We use a premium grade UV protecting polymer additive designed to absorb the sun's harmful rays and prevent any colour fade. After 17,500 hours in a laboratory weathering test, there was no visible change in either the physical appearance of the material, including colouration, or the brittleness of the polymer.
What is PE?
Polyurethane (PE), or the base material that we use for most artificial plants or screening, is renowned for its high tensile strength, elasticity and its ability to resist grease, solvents, chemicals and physical abrasion. These traits make it both economical to use in manufacturing and ideal for use in the garden where materials are likely to encounter all of these challenges. Aromatic TPUs, which make up the majority of polymers used in our products, stand up particularly well to these, as well as showing a high resistance to weathering caused by rain.
Where’s the problem then?
PE does have a tendency to discolour and become brittle when exposed to ultraviolet light for long periods of time. This can be a major drawback when designing products for the garden, especially for those to be used in direct sunlight. You may have noticed garden products that have faded from green to a blueish colour. Or perhaps you have seen your products slowly begin to perish, becoming brittle and broken around the edges. This is especially true if you have ever left an indoor product outside for too long, as they often contain none of the chemicals needed to strengthen plastics. As the treatment of plastics is expensive and somewhat complicated, there are companies that do not invest the time or money into ensuring your outdoor products are strong enough to last. The result is, you get a product that appears good quality when you get it, but 6 months down the line it is already showing signs of deterioration.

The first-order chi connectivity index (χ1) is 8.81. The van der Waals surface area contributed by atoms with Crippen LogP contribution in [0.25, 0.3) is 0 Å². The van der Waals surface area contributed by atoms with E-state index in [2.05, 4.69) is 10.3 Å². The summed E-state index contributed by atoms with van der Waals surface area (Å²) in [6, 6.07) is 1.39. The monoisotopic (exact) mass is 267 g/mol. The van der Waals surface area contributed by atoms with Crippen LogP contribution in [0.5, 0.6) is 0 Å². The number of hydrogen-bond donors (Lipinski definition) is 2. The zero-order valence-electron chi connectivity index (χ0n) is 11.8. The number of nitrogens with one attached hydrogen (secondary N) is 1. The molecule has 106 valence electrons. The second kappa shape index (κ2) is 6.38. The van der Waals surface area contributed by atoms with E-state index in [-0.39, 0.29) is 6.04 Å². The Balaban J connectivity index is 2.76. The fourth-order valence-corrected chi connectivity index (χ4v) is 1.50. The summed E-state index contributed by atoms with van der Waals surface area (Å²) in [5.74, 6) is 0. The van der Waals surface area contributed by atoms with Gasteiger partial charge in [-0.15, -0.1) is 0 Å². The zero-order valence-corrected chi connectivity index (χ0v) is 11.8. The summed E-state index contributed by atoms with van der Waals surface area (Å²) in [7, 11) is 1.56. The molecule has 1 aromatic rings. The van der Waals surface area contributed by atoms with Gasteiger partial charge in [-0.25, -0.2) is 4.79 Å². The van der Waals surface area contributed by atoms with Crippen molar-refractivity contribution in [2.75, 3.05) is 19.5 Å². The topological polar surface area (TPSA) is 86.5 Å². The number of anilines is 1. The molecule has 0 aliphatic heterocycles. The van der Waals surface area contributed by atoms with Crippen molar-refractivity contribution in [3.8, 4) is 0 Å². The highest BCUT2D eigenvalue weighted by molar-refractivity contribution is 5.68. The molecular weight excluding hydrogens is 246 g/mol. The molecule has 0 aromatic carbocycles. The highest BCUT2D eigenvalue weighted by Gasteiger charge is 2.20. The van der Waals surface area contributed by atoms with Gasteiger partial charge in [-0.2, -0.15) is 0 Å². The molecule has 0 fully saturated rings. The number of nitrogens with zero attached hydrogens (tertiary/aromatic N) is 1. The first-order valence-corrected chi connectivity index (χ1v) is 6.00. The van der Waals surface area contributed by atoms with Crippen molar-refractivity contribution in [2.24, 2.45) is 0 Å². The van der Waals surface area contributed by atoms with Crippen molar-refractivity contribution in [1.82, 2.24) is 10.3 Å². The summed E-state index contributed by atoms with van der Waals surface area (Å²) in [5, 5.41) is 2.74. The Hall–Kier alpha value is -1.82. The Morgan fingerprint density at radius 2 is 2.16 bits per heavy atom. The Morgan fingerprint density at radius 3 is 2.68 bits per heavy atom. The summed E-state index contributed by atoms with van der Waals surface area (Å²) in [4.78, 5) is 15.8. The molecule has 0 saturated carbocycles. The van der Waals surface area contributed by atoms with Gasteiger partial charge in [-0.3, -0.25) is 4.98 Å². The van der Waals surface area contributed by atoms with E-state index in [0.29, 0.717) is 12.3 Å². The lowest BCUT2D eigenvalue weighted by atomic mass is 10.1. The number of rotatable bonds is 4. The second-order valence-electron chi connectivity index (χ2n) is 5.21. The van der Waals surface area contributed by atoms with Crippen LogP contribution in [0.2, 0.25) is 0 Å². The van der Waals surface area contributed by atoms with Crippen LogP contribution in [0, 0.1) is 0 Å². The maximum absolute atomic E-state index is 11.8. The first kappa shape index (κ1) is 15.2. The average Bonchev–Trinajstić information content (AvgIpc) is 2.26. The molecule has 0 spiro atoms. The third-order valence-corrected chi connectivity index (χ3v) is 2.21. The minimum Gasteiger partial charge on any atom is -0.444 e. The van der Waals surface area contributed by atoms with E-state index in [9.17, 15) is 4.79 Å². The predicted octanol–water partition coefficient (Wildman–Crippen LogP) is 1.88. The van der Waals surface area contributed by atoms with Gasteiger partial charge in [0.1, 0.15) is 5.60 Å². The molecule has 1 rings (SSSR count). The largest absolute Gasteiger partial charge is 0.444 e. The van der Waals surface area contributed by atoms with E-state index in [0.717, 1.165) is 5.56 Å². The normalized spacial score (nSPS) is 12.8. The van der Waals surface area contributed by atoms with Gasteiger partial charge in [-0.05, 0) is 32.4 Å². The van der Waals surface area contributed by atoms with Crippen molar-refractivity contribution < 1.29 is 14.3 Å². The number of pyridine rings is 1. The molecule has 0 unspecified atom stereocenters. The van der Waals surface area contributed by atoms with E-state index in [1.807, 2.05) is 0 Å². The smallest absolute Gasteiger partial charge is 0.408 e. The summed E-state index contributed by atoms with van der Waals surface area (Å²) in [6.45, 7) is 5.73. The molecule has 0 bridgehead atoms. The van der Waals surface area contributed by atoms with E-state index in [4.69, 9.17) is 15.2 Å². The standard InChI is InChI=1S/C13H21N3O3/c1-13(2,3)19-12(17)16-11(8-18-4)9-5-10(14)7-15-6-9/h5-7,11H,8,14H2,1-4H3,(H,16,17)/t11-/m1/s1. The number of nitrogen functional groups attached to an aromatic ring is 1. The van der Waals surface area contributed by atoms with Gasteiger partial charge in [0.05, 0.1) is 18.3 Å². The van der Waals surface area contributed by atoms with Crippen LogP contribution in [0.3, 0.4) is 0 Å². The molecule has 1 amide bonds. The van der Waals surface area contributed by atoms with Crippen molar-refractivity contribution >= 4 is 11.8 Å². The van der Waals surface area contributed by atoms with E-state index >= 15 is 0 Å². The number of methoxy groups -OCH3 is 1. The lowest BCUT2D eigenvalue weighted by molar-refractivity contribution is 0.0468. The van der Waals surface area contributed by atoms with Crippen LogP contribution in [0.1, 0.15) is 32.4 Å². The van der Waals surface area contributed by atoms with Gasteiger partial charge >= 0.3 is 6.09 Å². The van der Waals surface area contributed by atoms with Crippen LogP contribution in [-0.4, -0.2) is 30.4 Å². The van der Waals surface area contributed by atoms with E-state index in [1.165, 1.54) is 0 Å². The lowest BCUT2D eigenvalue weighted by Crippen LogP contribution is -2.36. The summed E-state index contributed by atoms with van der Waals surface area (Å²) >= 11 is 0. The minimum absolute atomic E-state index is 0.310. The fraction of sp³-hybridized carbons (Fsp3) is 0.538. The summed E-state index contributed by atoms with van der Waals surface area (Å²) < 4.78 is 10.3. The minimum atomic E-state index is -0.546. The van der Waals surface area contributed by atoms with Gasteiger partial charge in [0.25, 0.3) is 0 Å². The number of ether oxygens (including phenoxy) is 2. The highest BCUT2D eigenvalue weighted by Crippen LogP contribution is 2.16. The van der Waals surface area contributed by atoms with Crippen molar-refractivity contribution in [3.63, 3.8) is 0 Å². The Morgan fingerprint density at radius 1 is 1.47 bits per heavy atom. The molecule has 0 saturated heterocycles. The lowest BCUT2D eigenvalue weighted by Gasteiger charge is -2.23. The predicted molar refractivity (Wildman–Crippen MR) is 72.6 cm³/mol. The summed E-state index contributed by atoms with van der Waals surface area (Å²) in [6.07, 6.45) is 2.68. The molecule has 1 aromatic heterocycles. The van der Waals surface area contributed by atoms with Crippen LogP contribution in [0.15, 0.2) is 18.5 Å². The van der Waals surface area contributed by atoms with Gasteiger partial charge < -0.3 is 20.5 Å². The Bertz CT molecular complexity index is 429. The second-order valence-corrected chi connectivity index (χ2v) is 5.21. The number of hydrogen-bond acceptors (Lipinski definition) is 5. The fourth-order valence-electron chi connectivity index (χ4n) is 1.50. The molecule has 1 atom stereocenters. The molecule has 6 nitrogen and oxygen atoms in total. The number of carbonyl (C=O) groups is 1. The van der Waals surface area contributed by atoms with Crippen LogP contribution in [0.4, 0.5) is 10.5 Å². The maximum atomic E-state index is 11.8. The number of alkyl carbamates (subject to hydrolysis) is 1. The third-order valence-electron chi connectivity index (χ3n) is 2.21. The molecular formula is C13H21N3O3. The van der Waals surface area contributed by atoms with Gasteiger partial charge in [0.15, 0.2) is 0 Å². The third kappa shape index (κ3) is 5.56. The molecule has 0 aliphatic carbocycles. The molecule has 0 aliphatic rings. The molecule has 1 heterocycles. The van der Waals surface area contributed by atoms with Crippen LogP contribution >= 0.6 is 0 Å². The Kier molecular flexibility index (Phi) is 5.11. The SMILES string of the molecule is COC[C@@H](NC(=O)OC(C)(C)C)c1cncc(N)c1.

Tell me more about the chemistry
Urethanes are susceptible to free radical pathways induced by ultraviolet light. Without delving into the organic chemistry too deeply, the energy from the UV light splits Chlorine [CL2] molecules, leaving two chlorine “free radicals”, with an electron deficiency, raring to bind to the nearest molecule it can find. Within polymers, the weak bonds of the hydrocarbon chain make an easy target. The chlorine radical pulls it apart, snatches a hydrogen atom, and disappears into the distance in a cloud of hydrochloric acid, leaving behind a broken home of a hydrocarbon chain: Polarized, weakened and susceptible to further degradation.
In plastics, this leads to the breakdown of the pigments that give it colour. And reds and greens are particularly affected, which is why you often see fade in these colours. Yellows do very well - you may notice if you go to a hot country like spain, along with white plastics, they use yellow a lot in their awnings and umbrellas etc. to prevent this fade.
How we solve the problem
We add UV stabilizing chemicals to our PE - approximately 3% of the material is made up by this stabiliser. The stabilizer acts to absorb the energy from the UV light, so preventing it from radicalizing the molecules within the plastic. This is very effective at preventing the deterioration caused by light and after extensive testing, we found 3% to be an optimal level to increase the longevity of our products. There is now no fade of colour, even greens, after the equivalent of two years weathering carried out in a specialist weathering facility. There was also no degradation of the mechanical properties of the material, with no increase in brittleness or decrease in pre tensile strength. We believe this provides us with a material superior to most on the market, enabling you to enjoy your products for longer.